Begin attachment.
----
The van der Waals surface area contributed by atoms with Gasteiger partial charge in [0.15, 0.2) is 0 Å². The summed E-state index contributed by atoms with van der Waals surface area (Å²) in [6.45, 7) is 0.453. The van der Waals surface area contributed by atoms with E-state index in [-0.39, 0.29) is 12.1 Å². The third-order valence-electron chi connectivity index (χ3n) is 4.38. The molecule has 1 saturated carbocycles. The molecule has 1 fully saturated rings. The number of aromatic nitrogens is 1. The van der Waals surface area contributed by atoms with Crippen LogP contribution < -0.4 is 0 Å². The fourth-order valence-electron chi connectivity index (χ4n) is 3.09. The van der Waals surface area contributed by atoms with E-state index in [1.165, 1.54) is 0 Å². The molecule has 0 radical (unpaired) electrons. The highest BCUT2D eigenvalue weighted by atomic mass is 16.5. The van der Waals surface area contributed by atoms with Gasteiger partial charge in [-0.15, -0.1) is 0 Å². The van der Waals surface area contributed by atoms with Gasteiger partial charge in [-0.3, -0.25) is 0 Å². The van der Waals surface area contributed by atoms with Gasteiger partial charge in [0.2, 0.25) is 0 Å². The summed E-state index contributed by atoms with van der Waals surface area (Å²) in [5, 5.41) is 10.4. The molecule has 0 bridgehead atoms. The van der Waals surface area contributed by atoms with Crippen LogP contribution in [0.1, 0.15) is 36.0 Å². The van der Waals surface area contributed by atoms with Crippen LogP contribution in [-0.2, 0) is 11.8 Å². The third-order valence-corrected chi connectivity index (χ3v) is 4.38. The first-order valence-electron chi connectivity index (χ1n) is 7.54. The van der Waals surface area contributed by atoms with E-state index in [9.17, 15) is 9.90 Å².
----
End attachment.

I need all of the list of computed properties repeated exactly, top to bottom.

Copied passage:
The van der Waals surface area contributed by atoms with Gasteiger partial charge in [0.15, 0.2) is 0 Å². The summed E-state index contributed by atoms with van der Waals surface area (Å²) in [6.45, 7) is 0.453. The van der Waals surface area contributed by atoms with E-state index in [-0.39, 0.29) is 12.1 Å². The third-order valence-electron chi connectivity index (χ3n) is 4.38. The molecule has 1 saturated carbocycles. The molecule has 1 fully saturated rings. The number of aromatic nitrogens is 1. The van der Waals surface area contributed by atoms with Crippen LogP contribution < -0.4 is 0 Å². The fourth-order valence-electron chi connectivity index (χ4n) is 3.09. The van der Waals surface area contributed by atoms with E-state index in [1.165, 1.54) is 0 Å². The molecule has 0 radical (unpaired) electrons. The highest BCUT2D eigenvalue weighted by atomic mass is 16.5. The van der Waals surface area contributed by atoms with Gasteiger partial charge in [-0.15, -0.1) is 0 Å². The van der Waals surface area contributed by atoms with Gasteiger partial charge in [-0.3, -0.25) is 0 Å². The van der Waals surface area contributed by atoms with Gasteiger partial charge in [0.2, 0.25) is 0 Å². The summed E-state index contributed by atoms with van der Waals surface area (Å²) in [5, 5.41) is 10.4. The molecule has 0 bridgehead atoms. The van der Waals surface area contributed by atoms with Crippen LogP contribution in [0.1, 0.15) is 36.0 Å². The van der Waals surface area contributed by atoms with Crippen LogP contribution in [-0.2, 0) is 11.8 Å². The third-order valence-corrected chi connectivity index (χ3v) is 4.38. The first-order valence-electron chi connectivity index (χ1n) is 7.54. The van der Waals surface area contributed by atoms with E-state index in [9.17, 15) is 9.90 Å².